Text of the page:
UN extends Sudan mission amid anti-coup protests

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The UN extended its mission in Sudan for another year Friday amid protests in the country against the mission’s chief, who is working to resolve a political crisis sparked by last year’s military coup.

The 15-member Security Council voted unanimously at the UN headquarters in New York to renew the mandate of the United Nations Integrated Transition Assistance Mission Sudan (UNITAMS) until June 3, 2023.

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On Wednesday, hundreds of Sudanese protesters demanded the dismissal of UN special representative Volker Perthes, who heads UNITAMS, during a demonstration outside the mission’s offices in the capital Khartoum.

Many of the protesters were supporters of Islamist groups.

The demonstration came a day after Islamist leader Mohamed Ali Al-Gizouli accused Perthes of interfering in Sudan’s internal affairs during a seminar titled “the negative impact of the UN mission on the launch of Sudanese dialogue.”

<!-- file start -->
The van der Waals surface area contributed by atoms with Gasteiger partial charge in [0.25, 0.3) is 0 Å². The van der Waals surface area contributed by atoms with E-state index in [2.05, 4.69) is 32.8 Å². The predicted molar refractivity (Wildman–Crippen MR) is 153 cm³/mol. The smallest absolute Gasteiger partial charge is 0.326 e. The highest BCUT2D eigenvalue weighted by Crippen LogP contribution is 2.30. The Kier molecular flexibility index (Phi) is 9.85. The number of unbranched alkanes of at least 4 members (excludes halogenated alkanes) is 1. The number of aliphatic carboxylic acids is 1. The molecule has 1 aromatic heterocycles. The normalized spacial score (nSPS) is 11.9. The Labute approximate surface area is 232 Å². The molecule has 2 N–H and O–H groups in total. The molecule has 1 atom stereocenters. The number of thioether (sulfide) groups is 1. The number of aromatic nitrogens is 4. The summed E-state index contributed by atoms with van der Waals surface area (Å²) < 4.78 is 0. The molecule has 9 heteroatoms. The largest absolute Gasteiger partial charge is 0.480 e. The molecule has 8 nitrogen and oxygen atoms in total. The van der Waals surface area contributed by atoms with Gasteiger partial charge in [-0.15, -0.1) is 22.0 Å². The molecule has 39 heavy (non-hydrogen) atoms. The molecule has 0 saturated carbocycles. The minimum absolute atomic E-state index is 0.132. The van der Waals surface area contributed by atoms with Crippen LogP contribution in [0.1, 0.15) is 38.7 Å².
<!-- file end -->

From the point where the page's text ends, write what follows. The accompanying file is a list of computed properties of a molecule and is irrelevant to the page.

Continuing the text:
Sudan has been rocked by deepening unrest since an October 25 coup staged by army chief Abdel Fattah al-Burhan, which sparked regular anti-coup protests across much of the country.

The power grab derailed a fragile power-sharing agreement between the army and civilians negotiated after the 2019 ouster of longtime autocrat Omar al-Bashir.

A violent crackdown on the anti-coup protests has left nearly 100 people killed, according to pro-democracy medics.

The UN mission, along with the African Union and the regional bloc IGAD, have been pushing to facilitate Sudanese-led talks to resolve the crisis.

Western governments have backed the mediation efforts and urged Sudanese factions to participate in the process.

Some protesters on Wednesday said they were angry that the UN was involving the civilian alliance known as the Forces of Freedom and Change in talks.

In March, Perthes told the Security Council that Sudan was heading towards “an economic and security collapse” unless its civilian-led transition was restored.

In April, Burhan threatened to expel Perthes over alleged “interference” in the country’s affairs.

On Sunday, Burhan lifted the state of emergency imposed since the coup to set the stage for “meaningful dialogue that achieves stability for the transitional period.”

Sudanese authorities have since April released a number of anti-coup civilian leaders and pro-democracy activists arrested in the crackdown.

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